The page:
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Regulations Governing the Recruitment of Foreigners in Libya

Regulations Governing the Recruitment of Foreigners in Libya

By Albudery Shariha
Co-Author, Huda Tulti

Regulations Governing the Recruitment of Foreigners in Libya.

Article (9) of Law No. (12) of 2010 on Labour Relations “the Labour Law” expressly states that: “Non-nationals may not practice any work before obtaining a permit therefore from the competent authority – i.e. the Ministry of Labour – and employers may not recruit non-nationals from abroad, contract with them, or enable them to work without obtaining prior approval from the competent authority, which shall issue a decision to specify the conditions for employing foreigners and the jobs in which foreigners may be accepted.”

Before addressing the recent decision of the Minister of Labour No (392) on the Issuance of Restrictions on the Importation and Employment of Non-nationals of 22/12/2021 “the Resolution”, it should be noted that the definition of foreigners can be deducted from Law No (24) of 2010 on the Provision of Libyan Nationality. Article (1) of this law defines the Libyan nationality as “the nationality of the citizens of the State of Libya according to the conditions outlined in Article Two of this law.” The same law provides that foreigners married to Libyans and their sons and daughters will enjoy the same benefits as the Libyan citizens do in the provisions and systems of work, social security, and tax legislation (Articles 10 and 11). This is also confirmed by the Resolution in Article (17).

Legally, any company or branch of a foreign company operating in Libya and registered under the Libyan Commercial Registry cannot employ more than 25% of foreign workers (Article 51 of the Labour Law). However, this percentage increases to become 70%, according to Article (7.7) of Law No. 9 on Promoting Investment, which permits companies and branches registered under the Investment Law to employ foreigners when there are no national alternatives.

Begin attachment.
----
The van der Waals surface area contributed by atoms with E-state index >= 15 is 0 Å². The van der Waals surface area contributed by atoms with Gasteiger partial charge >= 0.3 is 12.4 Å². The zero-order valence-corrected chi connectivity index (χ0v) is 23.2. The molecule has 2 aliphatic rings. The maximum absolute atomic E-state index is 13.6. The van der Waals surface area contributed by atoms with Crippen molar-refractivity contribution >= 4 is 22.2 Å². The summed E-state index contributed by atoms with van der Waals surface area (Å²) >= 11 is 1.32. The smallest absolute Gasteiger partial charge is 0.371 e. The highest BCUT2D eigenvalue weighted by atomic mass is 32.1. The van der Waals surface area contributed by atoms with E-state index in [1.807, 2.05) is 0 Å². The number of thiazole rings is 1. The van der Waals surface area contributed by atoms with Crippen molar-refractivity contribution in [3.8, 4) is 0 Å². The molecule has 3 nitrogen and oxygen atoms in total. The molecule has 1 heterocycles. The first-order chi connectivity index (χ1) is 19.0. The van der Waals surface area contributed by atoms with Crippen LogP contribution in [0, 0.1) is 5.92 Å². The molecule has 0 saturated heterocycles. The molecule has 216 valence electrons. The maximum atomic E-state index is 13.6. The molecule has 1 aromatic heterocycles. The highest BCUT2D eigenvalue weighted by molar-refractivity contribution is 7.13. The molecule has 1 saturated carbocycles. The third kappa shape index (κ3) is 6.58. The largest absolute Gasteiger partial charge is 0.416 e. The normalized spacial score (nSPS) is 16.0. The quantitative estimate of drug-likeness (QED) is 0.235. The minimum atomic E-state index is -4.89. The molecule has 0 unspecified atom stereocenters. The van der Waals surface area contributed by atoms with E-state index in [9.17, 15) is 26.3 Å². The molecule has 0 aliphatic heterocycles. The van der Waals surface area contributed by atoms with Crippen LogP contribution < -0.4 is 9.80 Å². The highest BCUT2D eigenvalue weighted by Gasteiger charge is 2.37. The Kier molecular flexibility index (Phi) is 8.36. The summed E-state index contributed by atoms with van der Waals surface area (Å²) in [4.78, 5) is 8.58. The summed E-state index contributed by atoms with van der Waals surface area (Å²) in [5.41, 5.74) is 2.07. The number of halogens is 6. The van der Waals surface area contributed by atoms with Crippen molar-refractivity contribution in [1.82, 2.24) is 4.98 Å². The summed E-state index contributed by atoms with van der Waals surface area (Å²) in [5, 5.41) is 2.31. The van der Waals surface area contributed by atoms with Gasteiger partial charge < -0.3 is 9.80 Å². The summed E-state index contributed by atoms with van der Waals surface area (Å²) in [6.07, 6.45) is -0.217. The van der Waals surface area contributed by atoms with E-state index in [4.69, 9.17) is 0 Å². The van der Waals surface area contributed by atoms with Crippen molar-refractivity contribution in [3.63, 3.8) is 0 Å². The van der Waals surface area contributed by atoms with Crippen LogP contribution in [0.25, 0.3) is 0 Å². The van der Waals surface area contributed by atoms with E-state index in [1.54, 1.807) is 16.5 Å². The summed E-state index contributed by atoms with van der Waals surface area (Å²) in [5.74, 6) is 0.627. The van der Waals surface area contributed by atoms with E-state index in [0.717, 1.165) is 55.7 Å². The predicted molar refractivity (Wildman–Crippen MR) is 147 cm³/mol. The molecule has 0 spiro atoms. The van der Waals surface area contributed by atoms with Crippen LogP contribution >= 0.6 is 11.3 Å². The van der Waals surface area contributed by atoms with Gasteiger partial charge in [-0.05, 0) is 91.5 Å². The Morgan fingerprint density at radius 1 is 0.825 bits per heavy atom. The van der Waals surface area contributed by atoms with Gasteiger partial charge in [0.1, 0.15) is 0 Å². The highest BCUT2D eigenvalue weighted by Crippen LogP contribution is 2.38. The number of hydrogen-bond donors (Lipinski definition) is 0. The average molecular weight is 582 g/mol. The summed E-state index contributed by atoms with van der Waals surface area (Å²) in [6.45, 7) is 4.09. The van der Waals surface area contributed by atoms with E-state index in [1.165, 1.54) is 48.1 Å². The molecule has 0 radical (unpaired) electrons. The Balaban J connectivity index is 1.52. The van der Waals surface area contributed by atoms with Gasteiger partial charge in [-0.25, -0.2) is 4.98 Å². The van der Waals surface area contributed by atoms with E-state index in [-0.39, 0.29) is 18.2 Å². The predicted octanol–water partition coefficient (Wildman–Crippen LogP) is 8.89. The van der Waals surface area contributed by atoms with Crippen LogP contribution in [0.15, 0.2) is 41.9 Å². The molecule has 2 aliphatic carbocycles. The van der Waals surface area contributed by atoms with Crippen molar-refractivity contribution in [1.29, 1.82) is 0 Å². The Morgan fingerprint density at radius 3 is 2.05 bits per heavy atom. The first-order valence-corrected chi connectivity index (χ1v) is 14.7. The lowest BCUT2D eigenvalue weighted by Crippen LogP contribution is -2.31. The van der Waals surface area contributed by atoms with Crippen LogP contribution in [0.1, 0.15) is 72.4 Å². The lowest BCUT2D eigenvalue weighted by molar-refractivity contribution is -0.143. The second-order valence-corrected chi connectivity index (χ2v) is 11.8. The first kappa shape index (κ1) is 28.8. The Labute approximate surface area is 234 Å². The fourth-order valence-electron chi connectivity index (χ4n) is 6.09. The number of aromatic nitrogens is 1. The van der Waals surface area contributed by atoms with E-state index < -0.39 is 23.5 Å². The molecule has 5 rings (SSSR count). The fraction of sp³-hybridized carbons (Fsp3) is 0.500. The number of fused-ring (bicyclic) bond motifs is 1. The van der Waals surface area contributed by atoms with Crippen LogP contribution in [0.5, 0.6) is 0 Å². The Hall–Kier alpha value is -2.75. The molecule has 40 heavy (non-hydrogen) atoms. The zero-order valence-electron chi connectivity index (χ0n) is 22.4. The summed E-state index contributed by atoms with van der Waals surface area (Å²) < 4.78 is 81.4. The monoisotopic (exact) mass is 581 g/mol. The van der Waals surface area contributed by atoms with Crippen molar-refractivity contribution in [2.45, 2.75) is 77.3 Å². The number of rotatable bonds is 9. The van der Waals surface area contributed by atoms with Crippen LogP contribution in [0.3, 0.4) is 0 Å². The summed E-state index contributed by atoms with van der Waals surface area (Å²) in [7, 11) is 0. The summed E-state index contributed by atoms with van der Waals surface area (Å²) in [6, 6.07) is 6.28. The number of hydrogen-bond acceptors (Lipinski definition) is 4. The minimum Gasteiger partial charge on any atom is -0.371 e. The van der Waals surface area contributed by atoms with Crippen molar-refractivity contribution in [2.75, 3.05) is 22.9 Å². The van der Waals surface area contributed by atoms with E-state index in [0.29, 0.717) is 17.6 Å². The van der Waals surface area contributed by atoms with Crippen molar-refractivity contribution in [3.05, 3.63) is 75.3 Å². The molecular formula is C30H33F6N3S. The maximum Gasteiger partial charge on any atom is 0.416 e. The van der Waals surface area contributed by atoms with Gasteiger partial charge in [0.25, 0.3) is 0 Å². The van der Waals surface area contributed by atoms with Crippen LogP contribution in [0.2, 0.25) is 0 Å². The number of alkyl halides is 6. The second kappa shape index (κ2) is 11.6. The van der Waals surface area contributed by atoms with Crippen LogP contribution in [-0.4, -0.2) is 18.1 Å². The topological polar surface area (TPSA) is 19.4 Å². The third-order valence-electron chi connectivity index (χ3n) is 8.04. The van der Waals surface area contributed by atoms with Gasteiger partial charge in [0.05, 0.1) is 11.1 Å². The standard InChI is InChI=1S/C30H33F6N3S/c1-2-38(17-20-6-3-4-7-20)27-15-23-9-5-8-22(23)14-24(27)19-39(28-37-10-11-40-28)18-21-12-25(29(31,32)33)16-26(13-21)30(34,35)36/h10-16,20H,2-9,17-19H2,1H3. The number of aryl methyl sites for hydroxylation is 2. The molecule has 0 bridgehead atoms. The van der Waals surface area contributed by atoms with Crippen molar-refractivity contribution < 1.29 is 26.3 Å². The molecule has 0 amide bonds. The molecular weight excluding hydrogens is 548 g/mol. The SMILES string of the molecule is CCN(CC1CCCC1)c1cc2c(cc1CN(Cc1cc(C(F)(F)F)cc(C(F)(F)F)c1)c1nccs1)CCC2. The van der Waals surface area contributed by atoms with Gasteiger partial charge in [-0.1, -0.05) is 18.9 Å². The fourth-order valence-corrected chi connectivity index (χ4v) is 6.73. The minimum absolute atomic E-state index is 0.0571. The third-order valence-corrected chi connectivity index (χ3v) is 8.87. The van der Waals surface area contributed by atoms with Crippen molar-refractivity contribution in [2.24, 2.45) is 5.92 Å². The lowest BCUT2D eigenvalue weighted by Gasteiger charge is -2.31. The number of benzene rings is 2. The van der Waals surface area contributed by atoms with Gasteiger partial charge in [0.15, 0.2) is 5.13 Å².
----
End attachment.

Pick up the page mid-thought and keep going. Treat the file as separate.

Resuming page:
In practice, the Ministry of Labour used to issue an annual bulletin that determines the professions that are prohibited to non-Libyans. However, this yearly practice stopped in 2014 due to the circumstances in Libya in the last decade. Resolution (392), the subject matter of this comment, comes after a long period to regulate the rules and conditions of the employment of foreigners. It also provides a list of the jobs allowed to be the subject of employment (Article 2).

This Resolution includes 25 articles. It stipulates new rules on the percentages and fields of work allowed for foreigners, whether recruited by national or foreign companies, agents of accredited foreign companies, medical and health companies, hotel services companies, and investment companies.

It should be noted that there is a circular issued by the Department of Employment (Ref No. D-188), dated 26/10/2021, which prohibits contracting with foreign workers holders of visas other than a work visa. This is a restriction to the general rule, which allows the recruitment of holders of such visas in Libya. Being merely a circular, it should be easy to revoke or amend it by the legislator.

We conclude this comment with another circular recently issued by the Social Security Fund in Libya, which determines a salary ceiling of LYD 16,000, from which the social insurance deductions are allowed, and a minimum salary of LYD 900, according to the Council of Ministries Decision No. (448) of 2021 on Minimum Wages.